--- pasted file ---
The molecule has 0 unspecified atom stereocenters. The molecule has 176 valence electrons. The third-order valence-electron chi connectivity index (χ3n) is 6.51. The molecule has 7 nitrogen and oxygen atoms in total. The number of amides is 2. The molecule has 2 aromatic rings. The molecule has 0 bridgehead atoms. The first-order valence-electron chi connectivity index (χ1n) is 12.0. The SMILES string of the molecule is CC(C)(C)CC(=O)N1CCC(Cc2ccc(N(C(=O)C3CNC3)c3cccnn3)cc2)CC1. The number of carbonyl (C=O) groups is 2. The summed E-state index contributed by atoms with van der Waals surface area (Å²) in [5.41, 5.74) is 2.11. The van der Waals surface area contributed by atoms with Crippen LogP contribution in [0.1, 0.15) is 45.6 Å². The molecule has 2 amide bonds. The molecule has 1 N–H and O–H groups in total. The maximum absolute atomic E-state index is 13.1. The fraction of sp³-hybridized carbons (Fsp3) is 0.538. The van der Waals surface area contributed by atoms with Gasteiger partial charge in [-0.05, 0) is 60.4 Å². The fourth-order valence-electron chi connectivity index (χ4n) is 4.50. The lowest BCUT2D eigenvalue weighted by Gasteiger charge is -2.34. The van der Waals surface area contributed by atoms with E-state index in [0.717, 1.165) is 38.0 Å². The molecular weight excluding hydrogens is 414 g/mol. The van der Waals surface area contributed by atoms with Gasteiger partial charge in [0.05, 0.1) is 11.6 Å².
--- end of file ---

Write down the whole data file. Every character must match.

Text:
The molecule has 0 unspecified atom stereocenters. The molecule has 176 valence electrons. The third-order valence-electron chi connectivity index (χ3n) is 6.51. The molecule has 7 nitrogen and oxygen atoms in total. The number of amides is 2. The molecule has 2 aromatic rings. The molecule has 0 bridgehead atoms. The first-order valence-electron chi connectivity index (χ1n) is 12.0. The SMILES string of the molecule is CC(C)(C)CC(=O)N1CCC(Cc2ccc(N(C(=O)C3CNC3)c3cccnn3)cc2)CC1. The number of carbonyl (C=O) groups is 2. The summed E-state index contributed by atoms with van der Waals surface area (Å²) in [5.41, 5.74) is 2.11. The van der Waals surface area contributed by atoms with Crippen LogP contribution in [0.1, 0.15) is 45.6 Å². The molecule has 2 amide bonds. The molecule has 1 N–H and O–H groups in total. The maximum absolute atomic E-state index is 13.1. The fraction of sp³-hybridized carbons (Fsp3) is 0.538. The van der Waals surface area contributed by atoms with Gasteiger partial charge in [-0.05, 0) is 60.4 Å². The fourth-order valence-electron chi connectivity index (χ4n) is 4.50. The lowest BCUT2D eigenvalue weighted by Gasteiger charge is -2.34. The van der Waals surface area contributed by atoms with E-state index in [0.717, 1.165) is 38.0 Å². The molecular weight excluding hydrogens is 414 g/mol. The van der Waals surface area contributed by atoms with Gasteiger partial charge in [0.05, 0.1) is 11.6 Å².